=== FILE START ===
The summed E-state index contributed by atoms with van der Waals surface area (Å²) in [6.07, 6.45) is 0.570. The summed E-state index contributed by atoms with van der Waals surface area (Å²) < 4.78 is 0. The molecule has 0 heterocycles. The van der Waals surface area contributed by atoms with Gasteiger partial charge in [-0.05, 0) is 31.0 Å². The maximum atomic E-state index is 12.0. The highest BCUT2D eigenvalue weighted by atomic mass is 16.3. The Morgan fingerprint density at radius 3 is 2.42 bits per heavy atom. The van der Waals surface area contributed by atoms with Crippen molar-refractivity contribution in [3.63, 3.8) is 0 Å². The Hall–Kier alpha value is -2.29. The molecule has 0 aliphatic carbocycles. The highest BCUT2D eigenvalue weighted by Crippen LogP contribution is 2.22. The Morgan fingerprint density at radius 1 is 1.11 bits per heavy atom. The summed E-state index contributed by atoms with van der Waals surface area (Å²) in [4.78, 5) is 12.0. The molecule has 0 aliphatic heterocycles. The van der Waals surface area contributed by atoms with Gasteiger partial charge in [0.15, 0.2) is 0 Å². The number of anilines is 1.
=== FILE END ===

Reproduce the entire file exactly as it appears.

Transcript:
The summed E-state index contributed by atoms with van der Waals surface area (Å²) in [6.07, 6.45) is 0.570. The summed E-state index contributed by atoms with van der Waals surface area (Å²) < 4.78 is 0. The molecule has 0 heterocycles. The van der Waals surface area contributed by atoms with Gasteiger partial charge in [-0.05, 0) is 31.0 Å². The maximum atomic E-state index is 12.0. The highest BCUT2D eigenvalue weighted by atomic mass is 16.3. The Morgan fingerprint density at radius 3 is 2.42 bits per heavy atom. The van der Waals surface area contributed by atoms with Crippen molar-refractivity contribution in [3.63, 3.8) is 0 Å². The Hall–Kier alpha value is -2.29. The molecule has 0 aliphatic carbocycles. The highest BCUT2D eigenvalue weighted by Crippen LogP contribution is 2.22. The Morgan fingerprint density at radius 1 is 1.11 bits per heavy atom. The summed E-state index contributed by atoms with van der Waals surface area (Å²) in [4.78, 5) is 12.0. The molecule has 0 aliphatic heterocycles. The van der Waals surface area contributed by atoms with Gasteiger partial charge in [0.15, 0.2) is 0 Å². The number of anilines is 1.